Talk to the chief executive at Best Buy, the nation's largest electronic retailer, and you'll get the lowdown on what is really going on with 3D and Internet-connected TVs: Consumers just aren't buying as many as had been expected.
Best Buy's chief executive Brian Dunn told analysts on Tuesday: "There was confusion about 3D early (on)... It was a little short on content." Though overall U.S. retail numbers are slightly improving in this economy, many big-ticket, newfangled electronic consumer products aren't really moving.
Seems the new-age electronics/media consumer is more cautious -- not sure where all the new digital TV/Internet technology will end up. Who wants to buy a 3D Internet-connected HD TV screen for the holidays 2010, only to discover that a better TV screen of the future (3D with no special glasses required, for example) will be on sale in 2011? Television sets may last 10 years or more for some people. Who can spend $1,000 or $2,000 every few years for the latest and greatest?
Consumer electronics executives say TV sales will improve once more 3D content becomes available next year -- and when consumers start recording their own content on 3D-enabled camcorders.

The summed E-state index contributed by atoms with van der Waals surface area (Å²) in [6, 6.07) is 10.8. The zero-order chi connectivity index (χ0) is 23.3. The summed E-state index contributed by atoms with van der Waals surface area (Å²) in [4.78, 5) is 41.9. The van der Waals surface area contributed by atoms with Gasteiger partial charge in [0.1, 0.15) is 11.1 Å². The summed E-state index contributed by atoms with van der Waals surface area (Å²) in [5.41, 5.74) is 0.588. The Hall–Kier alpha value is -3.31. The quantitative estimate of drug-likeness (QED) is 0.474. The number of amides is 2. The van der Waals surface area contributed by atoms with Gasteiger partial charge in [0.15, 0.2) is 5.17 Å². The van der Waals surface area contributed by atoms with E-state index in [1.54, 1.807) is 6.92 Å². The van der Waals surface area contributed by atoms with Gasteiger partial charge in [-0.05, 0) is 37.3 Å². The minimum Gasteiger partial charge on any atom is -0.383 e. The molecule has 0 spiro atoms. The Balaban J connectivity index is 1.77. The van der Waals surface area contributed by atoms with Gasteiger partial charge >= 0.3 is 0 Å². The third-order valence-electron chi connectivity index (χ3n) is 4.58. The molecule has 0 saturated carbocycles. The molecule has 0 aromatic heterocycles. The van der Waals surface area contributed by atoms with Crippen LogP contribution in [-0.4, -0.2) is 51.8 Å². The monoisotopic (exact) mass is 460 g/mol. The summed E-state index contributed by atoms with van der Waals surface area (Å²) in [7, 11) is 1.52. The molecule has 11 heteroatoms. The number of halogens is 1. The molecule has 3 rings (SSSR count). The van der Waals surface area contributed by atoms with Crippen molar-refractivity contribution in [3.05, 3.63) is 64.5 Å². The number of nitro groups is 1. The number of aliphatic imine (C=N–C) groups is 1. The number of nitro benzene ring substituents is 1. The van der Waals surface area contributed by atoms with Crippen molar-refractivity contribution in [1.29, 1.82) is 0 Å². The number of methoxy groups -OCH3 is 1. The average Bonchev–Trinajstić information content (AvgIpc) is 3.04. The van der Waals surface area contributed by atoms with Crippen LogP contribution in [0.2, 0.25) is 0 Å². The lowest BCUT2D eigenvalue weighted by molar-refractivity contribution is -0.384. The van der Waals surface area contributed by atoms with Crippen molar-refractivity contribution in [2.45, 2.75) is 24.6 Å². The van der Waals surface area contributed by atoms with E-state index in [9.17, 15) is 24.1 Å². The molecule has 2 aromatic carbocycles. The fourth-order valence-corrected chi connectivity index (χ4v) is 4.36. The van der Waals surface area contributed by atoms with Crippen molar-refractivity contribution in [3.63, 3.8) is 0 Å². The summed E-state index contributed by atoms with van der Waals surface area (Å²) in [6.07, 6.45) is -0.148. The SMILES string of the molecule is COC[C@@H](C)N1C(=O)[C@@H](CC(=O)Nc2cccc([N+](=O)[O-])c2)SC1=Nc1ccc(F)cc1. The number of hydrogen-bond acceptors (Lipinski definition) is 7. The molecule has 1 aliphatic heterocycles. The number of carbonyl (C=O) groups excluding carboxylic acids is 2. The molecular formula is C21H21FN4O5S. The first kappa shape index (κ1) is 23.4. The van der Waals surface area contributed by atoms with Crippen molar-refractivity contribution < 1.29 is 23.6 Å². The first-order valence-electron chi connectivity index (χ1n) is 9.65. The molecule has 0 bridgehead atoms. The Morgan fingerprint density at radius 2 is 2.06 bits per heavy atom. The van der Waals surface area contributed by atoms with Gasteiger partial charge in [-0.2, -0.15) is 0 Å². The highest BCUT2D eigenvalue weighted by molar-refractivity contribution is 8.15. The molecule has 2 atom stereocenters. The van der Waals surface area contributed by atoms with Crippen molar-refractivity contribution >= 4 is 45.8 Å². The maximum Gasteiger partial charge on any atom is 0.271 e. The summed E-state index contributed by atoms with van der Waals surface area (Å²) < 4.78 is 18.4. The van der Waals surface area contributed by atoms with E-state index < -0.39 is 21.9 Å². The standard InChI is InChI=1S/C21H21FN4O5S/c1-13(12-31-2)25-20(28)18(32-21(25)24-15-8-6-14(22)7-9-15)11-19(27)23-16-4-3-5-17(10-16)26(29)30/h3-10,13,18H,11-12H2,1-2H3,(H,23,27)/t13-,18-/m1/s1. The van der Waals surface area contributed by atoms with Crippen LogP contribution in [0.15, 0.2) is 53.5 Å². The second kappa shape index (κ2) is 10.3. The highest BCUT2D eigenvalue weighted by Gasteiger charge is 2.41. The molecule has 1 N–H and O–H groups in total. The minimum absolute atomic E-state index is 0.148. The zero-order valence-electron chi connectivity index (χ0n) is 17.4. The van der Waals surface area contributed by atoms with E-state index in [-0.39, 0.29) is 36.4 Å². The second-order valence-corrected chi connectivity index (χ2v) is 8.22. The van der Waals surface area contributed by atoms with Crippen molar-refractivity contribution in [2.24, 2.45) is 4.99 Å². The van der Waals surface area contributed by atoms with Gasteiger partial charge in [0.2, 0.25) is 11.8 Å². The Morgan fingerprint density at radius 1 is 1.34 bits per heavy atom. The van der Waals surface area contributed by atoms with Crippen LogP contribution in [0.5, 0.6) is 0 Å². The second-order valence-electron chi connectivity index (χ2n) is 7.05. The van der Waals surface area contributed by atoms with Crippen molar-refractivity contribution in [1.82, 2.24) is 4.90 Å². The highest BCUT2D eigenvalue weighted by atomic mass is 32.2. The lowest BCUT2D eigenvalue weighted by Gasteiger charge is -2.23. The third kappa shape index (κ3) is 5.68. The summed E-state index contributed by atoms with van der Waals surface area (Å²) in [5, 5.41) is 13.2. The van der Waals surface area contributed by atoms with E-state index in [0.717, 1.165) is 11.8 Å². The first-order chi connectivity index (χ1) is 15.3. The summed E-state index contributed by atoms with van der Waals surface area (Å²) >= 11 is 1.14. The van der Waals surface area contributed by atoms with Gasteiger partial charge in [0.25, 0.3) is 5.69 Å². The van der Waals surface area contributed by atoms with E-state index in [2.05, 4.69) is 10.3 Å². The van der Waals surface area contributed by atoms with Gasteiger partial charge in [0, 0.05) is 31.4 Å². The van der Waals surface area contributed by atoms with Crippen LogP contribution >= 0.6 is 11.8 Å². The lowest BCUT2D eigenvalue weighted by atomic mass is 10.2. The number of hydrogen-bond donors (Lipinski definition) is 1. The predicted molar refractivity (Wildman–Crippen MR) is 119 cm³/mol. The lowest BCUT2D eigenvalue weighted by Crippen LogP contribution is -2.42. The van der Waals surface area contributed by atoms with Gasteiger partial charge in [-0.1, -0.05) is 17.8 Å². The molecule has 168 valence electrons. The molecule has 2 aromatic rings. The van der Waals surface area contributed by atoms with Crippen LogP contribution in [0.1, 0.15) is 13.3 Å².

Significant quality and performance always seem to be promised with new technology. But how much real improvement? One business analyst said: "When you get into $2,000 TVs, you start thinking: 'At what point do I really need this, and is it going to make my viewing experience that much better?'"
Of course, when and if all the world's TV content is produced in 3D, much will change with consumers, especially if pricing takes its usual consumer electronics path and declines.
Future surveys over 3D TVs may appear to be glowing -- but the current business reality on the street may be yielding more of a down-to-earth, two-dimensional result.